Computer Generated Music

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Music is a fundamental part of peoples’ lives and can be used in almost any situation, whether it be listening to a relaxing song while studying, creating a backdrop for a video game, or just to provide entertainment on a long drive. This work focuses on the development of automatic music generation by using an artificial intelligence algorithm to learn common characteristics and patterns in music to create similar, but unique, variations on inputted training songs. The initial work focuses on study music for its simpler musical structure, large collection of existing art, and utility for University students.

Finding the Data

Initially, we thought that we could download study music found on YouTube for the training data. Unfortunately, our algorithm only takes in MIDI files, and there isn't a good way to convert from mp3 files to MIDI files, which meant that we needed to look elsewhere. Eventually, we turned to songs from Minecraft, since most of the songs have a peaceful quality to them and could be relaxing to study to. The final training songs can be found by clicking the link below.

Training Songs (found on Musescore)

Once we had our songs picked out, we needed to go through the downloaded MIDI file and split up each song into an individual file. This way, our algorithm could know which notes belonged to which song. Once this was done, we went through the resulting files and removed songs that were too short or that didn't sound relaxing.

Training the Model

Because this algorithm takes a long time to train, we ended up using the University of Illinois Campus Cluster to run our code. Our specific queue had 224 total CPU cores and 56 total GPU cores, enabling us to speed up our runtime. Furthermore, this helped us because we no longer had to run our code on a local machine.

The algorithm to train the model is as follows:

1). First, we read in all of the training MIDI files. We go through each note of every song, extracting key data, such as the pitch, the volume, the duration, the tempo at that note, and the distance between that note and the note that was played before it.

2). Next, we take the norm of each characteristic. We store the norm itself and the normed note data so that we can eventually decipher the model's output.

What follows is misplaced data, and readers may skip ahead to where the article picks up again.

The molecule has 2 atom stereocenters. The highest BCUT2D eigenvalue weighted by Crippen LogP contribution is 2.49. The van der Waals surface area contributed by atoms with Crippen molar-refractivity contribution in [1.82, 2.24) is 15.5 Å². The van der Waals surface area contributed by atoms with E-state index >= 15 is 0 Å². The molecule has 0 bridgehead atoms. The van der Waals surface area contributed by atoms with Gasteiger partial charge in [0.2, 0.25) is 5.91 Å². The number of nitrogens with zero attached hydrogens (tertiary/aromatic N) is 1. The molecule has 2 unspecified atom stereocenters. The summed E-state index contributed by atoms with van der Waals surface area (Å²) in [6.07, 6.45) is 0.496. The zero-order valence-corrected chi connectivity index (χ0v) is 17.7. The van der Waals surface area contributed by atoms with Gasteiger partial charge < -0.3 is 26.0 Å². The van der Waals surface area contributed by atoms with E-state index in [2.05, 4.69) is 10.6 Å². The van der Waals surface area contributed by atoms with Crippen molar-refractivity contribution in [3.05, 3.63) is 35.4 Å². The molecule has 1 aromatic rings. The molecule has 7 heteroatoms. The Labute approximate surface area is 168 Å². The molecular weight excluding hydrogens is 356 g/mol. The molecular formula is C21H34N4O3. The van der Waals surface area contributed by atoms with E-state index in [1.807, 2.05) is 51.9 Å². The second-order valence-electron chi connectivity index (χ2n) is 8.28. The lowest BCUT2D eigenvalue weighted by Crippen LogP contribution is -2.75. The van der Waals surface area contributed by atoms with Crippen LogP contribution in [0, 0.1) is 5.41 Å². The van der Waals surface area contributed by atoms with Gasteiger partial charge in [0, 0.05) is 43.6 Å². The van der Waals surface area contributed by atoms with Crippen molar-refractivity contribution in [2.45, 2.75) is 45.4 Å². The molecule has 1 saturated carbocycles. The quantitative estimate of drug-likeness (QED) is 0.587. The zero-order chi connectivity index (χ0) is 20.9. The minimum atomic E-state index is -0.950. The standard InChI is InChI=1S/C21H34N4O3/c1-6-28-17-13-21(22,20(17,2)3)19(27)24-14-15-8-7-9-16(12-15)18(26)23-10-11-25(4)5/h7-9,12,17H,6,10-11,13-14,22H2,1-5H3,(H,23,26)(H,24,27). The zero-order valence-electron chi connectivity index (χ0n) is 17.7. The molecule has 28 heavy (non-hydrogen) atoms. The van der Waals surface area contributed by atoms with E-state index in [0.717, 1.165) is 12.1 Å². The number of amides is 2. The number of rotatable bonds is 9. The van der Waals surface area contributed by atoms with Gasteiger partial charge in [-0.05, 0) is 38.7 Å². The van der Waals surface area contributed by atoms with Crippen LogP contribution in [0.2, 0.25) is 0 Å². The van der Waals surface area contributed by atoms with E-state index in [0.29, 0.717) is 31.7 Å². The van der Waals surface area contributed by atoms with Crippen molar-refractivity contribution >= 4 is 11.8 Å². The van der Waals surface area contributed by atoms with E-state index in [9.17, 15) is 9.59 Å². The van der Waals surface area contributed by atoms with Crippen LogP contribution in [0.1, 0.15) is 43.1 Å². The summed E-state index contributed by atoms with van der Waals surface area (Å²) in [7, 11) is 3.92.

3). Once that is complete, we prepare the input and output sequences for the model. Each input sequence consists of normed characteristics for the current N notes, while each output sequence is the normed note characteristics of the note that followed the input sequence. We store each input and output sequence in a list.

4). Finally, we create the model architecture and train the model on the prepared sequences. The model outputs its current weights to a file so that we can restart training as needed, and so that we can load the model when we want to generate a new song. Even with the speed up that comes from the Campus Cluster, training to 30,000 epochs took about a week of near constant training.

Generating New Songs

Once we have the weights from the trained model, we can use those weights and the same training songs to generate new music.

The algorithm to generate a new song is as follows:

1). Again, we load all of the training MIDI files, extract key characteristics, and calculate the norms.

2). Next, we load the model, using the MIDI file data and the weights from the training step.

3). Once we have our model created, it's time to start generating. We pick a random starting sequence from our input sequences, and ask the model what note it would output given that sequence. We add this new note to our generated song's notes. We also add this new note to our current sequence and remove the sequence's first note, such that the size of the sequence always remains the same. We repeat this process to generate as many notes as we need.

4). After all of the notes are generated, we create the new MIDI file. We use the norms calculated in step 1 to get back the note's characteristics, and convert those characteristics to a note. We repeat this for all of our generated notes, and then save the resulting file.

5). Finally, we load our new song into GarageBand to do some final polishing. We use GarageBand to quantize the song, stretch out the note length, change the tempo, and pick a new instrument.

Releasing Our Work

By the end, we decided to release one hour-long song each day for five days. The final songs can be found on both YouTube and SoundCloud. The links can be found down below, we hope you enjoy! 😊

Song 1

Song 2

Song 3

Song 4

Song 5